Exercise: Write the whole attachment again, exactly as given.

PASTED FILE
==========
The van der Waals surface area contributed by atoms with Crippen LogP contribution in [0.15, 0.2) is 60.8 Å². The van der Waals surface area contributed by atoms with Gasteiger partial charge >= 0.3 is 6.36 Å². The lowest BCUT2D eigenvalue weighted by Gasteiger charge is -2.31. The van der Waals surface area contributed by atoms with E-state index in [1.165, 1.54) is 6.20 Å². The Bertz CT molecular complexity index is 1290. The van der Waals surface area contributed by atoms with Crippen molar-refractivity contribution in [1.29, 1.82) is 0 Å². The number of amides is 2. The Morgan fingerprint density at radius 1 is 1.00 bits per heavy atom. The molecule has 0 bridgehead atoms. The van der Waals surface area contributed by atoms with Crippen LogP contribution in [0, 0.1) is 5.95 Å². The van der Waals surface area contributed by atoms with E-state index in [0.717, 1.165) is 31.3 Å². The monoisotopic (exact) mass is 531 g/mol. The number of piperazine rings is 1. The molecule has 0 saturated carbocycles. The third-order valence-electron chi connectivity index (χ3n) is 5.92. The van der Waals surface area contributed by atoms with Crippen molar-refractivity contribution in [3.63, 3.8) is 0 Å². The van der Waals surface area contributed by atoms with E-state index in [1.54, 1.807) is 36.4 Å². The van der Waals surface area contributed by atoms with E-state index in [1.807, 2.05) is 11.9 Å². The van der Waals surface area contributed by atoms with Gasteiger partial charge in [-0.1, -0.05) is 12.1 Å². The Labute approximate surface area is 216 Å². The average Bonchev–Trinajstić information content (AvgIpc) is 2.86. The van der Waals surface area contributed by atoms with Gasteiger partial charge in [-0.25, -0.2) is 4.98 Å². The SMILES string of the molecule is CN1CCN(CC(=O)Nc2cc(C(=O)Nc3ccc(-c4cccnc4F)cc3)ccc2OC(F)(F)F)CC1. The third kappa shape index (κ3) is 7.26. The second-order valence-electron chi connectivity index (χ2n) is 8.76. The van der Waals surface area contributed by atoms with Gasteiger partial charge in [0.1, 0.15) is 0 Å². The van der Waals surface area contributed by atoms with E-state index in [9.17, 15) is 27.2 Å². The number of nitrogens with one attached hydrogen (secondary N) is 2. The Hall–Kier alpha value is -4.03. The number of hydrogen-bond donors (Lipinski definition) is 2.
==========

The van der Waals surface area contributed by atoms with Crippen LogP contribution in [0.15, 0.2) is 60.8 Å². The van der Waals surface area contributed by atoms with Gasteiger partial charge >= 0.3 is 6.36 Å². The lowest BCUT2D eigenvalue weighted by Gasteiger charge is -2.31. The van der Waals surface area contributed by atoms with E-state index in [1.165, 1.54) is 6.20 Å². The Bertz CT molecular complexity index is 1290. The van der Waals surface area contributed by atoms with Crippen molar-refractivity contribution in [1.29, 1.82) is 0 Å². The number of amides is 2. The Morgan fingerprint density at radius 1 is 1.00 bits per heavy atom. The molecule has 0 bridgehead atoms. The van der Waals surface area contributed by atoms with Crippen LogP contribution in [0, 0.1) is 5.95 Å². The van der Waals surface area contributed by atoms with E-state index in [0.717, 1.165) is 31.3 Å². The monoisotopic (exact) mass is 531 g/mol. The number of piperazine rings is 1. The molecule has 0 saturated carbocycles. The third-order valence-electron chi connectivity index (χ3n) is 5.92. The van der Waals surface area contributed by atoms with Crippen molar-refractivity contribution in [3.63, 3.8) is 0 Å². The van der Waals surface area contributed by atoms with E-state index in [1.54, 1.807) is 36.4 Å². The van der Waals surface area contributed by atoms with E-state index in [1.807, 2.05) is 11.9 Å². The van der Waals surface area contributed by atoms with Gasteiger partial charge in [-0.1, -0.05) is 12.1 Å². The Labute approximate surface area is 216 Å². The average Bonchev–Trinajstić information content (AvgIpc) is 2.86. The van der Waals surface area contributed by atoms with Gasteiger partial charge in [-0.25, -0.2) is 4.98 Å². The SMILES string of the molecule is CN1CCN(CC(=O)Nc2cc(C(=O)Nc3ccc(-c4cccnc4F)cc3)ccc2OC(F)(F)F)CC1. The third kappa shape index (κ3) is 7.26. The second-order valence-electron chi connectivity index (χ2n) is 8.76. The van der Waals surface area contributed by atoms with Gasteiger partial charge in [0.1, 0.15) is 0 Å². The van der Waals surface area contributed by atoms with E-state index in [9.17, 15) is 27.2 Å². The number of nitrogens with one attached hydrogen (secondary N) is 2. The Hall–Kier alpha value is -4.03. The number of hydrogen-bond donors (Lipinski definition) is 2.